When the attacks of Sept. 11, 2001, occurred, massage therapists poured into New York City to offer touch to rescue workers. New research shows volunteers who turned out in the thousands to assist the rescue operation, along with others who were directly exposed to the events of the 9/11 disaster, are now suffering from a range of physical and mental illnesses, according to a press release from Elsevier, which published research on the of the attacks in its journal Preventive Medicine.

Volunteers not affiliated with an organization were more highly exposed to the World Trade Center disaster than volunteers affiliated with recognized organizations and were at greater risk for developing physical and mental health conditions after 9/11, according to the volunteer study. “The study showed the need to provide volunteers with long-term screening and treatment for 9/11-related conditions that resulted from hazardous exposures,” the press release noted.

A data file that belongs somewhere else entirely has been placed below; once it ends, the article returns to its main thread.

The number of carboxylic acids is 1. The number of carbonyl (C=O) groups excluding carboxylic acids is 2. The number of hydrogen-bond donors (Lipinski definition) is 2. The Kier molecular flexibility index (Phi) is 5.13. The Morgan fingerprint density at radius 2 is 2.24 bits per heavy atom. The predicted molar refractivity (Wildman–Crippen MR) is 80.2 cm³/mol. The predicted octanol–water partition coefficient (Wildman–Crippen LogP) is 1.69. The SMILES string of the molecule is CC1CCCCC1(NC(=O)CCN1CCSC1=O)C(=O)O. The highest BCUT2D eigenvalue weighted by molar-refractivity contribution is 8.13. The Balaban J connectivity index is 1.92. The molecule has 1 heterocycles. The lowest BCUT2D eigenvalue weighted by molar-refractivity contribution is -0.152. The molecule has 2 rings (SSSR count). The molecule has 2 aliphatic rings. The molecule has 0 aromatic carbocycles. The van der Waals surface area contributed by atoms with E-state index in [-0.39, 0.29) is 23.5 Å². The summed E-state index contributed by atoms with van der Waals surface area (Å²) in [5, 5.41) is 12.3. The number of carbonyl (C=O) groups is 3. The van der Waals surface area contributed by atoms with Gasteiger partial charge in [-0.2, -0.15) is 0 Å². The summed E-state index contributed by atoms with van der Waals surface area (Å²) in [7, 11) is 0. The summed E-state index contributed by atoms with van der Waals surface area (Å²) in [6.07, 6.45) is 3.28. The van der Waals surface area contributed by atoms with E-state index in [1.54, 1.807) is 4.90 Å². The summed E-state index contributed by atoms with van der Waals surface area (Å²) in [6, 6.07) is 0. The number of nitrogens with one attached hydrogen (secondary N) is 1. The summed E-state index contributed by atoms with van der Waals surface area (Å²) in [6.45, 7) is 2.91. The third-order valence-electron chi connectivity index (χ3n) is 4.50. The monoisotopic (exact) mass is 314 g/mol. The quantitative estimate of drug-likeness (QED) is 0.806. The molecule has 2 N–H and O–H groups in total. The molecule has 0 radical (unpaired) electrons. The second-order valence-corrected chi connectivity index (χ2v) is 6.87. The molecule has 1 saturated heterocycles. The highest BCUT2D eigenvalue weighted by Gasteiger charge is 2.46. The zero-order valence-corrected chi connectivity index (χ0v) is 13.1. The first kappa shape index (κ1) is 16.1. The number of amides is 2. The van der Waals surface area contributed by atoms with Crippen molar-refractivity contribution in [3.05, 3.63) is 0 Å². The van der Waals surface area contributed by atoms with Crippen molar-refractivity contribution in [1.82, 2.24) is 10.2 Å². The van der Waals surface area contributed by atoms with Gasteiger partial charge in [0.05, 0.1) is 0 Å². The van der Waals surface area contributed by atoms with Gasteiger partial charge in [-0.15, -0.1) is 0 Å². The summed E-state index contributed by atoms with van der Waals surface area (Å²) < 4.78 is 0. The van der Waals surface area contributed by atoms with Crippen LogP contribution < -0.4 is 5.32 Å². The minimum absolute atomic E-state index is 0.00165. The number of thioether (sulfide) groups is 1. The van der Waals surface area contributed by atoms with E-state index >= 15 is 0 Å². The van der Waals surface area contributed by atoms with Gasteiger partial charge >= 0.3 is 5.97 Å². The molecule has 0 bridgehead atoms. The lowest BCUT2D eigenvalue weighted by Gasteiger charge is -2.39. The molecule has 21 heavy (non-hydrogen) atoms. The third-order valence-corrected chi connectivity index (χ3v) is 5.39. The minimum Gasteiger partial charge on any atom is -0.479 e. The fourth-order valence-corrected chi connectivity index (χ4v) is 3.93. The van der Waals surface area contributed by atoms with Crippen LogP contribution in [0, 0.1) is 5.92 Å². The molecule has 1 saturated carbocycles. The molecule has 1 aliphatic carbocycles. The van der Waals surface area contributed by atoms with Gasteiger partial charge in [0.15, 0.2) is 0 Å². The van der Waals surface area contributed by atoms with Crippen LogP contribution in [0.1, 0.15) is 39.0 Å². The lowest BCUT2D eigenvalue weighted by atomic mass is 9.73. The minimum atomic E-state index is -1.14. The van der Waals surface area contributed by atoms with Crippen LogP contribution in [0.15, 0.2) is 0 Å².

The World Trade Center disaster exposed nearly half a million people to environmental toxins, hazardous chemicals and traumatic events, and is still having ongoing health effects, the press release noted.

“The New York City Health Department’s volunteer and heart disease studies in this issue of Preventive Medicine reinforce the importance of tracking the long-term physical and mental health effects of 9/11 and help inform planning for future 9/11-related health care needs,” said New York City Health Commissioner Dr. Thomas Farley.

Respiratory illness, dubbed World Trade Center Cough, is also more likely to afflict first responders from the Fire Department of New York City than other U.S. males, the press release noted. According to the research, bronchitis is nearly six-fold higher in young-WTC exposed firefighters. The study of 11,000 firefighters demonstrates that the firefighters exposed to the WTC disaster, along with volunteers of all kinds, continue to bear a heavy burden following their remarkable actions ten years ago.

A study of adults exposed to 9/11 found that being in the dust cloud, being injured on 9/11, or developing posttraumatic stress disorder increased the risk of developing heart disease years after the disaster, according to the press release.

The research appears in the special World Trade Center Disaster: 10th Anniversary issue of Preventive Medicine.

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